Medical

Plastic particles found deep in live human lungs for the first time

Plastic particles found deep i...
A new study has provided the first evidence of plastic particles traveling deep into the lungs of humans
A new study has provided the first evidence of plastic particles traveling deep into the lungs of humans
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A new study has provided the first evidence of plastic particles traveling deep into the lungs of humans
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A new study has provided the first evidence of plastic particles traveling deep into the lungs of humans

In the last decade we've seen studies unearth plastic pollution in some unexpected places, from the Arctic, to the Antarctic, and the world's tallest mountain in between. More recently, we've seen some scientists focus the search on the human body, which also continues to surprise and alarm with the whereabouts of omnipresent plastic particles. A new study has now revealed microplastics in living lung tissue for the first time, with scientists now looking to explore exactly what that means for respiratory health.

While pollution like plastic bags and soda bottles is an obvious environmental problem, much of the concern around the dangers of plastics to human health are tied to their tendency to break down into small fragments. These microplastics and nanoplastics, which can measure as small as 0.0001 mm in the case of the latter, are very difficult to trace. And studies have begun to show that they are clearly making their way into the human body.

A 2020 paper examining tissues form the lungs, liver, spleen and kidneys found plastics in all samples studied. Another study published back in 2018 found microplastics in human stool samples collected from all around the world. More recently, a study published last month detected plastic particles in the bloodstream for the first time ever.

This new study was carried out by scientists at the University of Hull and sought to build on previous work that identified microplastics in lung tissue, by sourcing tissue during surgical procedures on living patients. Analysis revealed plastics in 11 of the 13 samples studied, and detected 12 different types, including those typically used in packaging, bottles and clothing.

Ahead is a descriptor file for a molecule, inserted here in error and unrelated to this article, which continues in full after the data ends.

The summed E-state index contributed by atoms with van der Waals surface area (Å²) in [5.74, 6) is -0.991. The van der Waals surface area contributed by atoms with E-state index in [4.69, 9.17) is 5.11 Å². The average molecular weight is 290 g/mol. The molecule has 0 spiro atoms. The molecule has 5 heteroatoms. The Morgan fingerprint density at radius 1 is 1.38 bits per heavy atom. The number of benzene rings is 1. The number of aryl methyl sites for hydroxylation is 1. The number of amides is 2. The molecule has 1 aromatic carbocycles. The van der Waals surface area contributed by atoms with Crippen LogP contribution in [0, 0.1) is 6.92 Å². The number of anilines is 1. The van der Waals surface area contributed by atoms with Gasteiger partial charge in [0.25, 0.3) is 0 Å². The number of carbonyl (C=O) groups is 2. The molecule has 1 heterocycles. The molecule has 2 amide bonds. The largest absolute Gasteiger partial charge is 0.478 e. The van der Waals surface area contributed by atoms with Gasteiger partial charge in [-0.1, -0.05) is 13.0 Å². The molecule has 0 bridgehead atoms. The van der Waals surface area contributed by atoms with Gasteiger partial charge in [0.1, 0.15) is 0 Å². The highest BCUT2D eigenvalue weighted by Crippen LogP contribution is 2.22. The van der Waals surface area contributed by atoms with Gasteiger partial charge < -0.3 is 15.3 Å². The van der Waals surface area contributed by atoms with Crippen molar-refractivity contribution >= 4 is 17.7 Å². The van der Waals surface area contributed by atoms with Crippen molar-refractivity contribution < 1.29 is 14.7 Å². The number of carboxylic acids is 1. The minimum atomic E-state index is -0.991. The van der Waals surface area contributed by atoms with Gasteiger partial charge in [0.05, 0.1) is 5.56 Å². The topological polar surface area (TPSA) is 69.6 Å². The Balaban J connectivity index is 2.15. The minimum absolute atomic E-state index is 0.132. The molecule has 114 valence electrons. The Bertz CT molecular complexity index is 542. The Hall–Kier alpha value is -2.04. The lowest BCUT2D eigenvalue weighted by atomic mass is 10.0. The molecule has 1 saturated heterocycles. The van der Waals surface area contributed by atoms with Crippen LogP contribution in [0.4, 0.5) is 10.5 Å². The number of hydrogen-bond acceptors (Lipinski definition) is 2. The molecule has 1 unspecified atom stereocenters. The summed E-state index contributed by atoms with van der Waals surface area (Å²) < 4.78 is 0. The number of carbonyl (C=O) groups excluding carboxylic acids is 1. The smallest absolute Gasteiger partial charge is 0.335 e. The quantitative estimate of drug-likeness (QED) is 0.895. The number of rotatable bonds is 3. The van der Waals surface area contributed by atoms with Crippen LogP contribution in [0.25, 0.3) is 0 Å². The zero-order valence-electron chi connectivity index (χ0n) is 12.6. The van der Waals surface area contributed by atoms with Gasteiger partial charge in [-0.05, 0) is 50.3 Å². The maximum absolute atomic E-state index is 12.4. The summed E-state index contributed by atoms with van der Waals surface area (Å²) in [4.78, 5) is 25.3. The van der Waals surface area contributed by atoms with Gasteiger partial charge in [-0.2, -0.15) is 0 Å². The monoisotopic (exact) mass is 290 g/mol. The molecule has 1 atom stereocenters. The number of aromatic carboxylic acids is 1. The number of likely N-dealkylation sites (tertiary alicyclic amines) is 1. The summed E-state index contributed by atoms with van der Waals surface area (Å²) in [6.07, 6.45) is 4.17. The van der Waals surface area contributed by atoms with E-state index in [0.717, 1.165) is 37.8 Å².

Male samples presented significantly higher levels of microplastics than female samples. But what really surprised the scientists was where these plastics were turning up, with more than half found in the lower part of the lung.

“We did not expect to find the highest number of particles in the lower regions of the lungs, or particles of the sizes we found," said lead author Laura Sadofsky. "This is surprising as the airways are smaller in the lower parts of the lungs and we would have expected particles of these sizes to be filtered out or trapped before getting this deep into the lungs.”

Scientists consider airborne plastic particles between 1 nanometer and 20 micrometers to be respirable, and this study provides yet more evidence that inhalation offers them a direct route into the human body. As with similar recent discoveries in this area, it raises the all-important question of what the impacts are on human health? Lab experiments have shown that microplastics can de-cluster and alter the shape of human lung cells, and have toxic effects on cells more generally. But this new understanding of the situation will help guide deeper research into their effects.

“Microplastics have previously been found in human cadaver autopsy samples – this is the first robust study to show microplastics in lungs from live people," said Sadofsky. "It also shows that they are in the lower parts of the lung. Lung airways are very narrow so no one thought they could possibly get there, but they clearly have. The characterization of types and levels of microplastics we have found can now inform realistic conditions for laboratory exposure experiments with the aim of determining health impacts."

The research was published in the journal Science of the Total Environment.

Source: University of Hull

3 comments
3 comments
claudio
we're completely screwed
ljaques
I can't believe that they did this entire study and didn't figure out 1) which types of plastics were in the lungs OR 2) what lifestyles these people had which led to the inhalation of plastics.
On second thought, yes I can. What passes for science in Universities nowadays...
aksdad
How about all the other gunk we breathe in every day? PM10 particles from smoke and exhaust, dust, animal dandruff, dead skin cells, pollen. Can't be great for us, but millions of years of adaptation have rendered (most of) us, fairly resilient. Asthma sufferers excluded.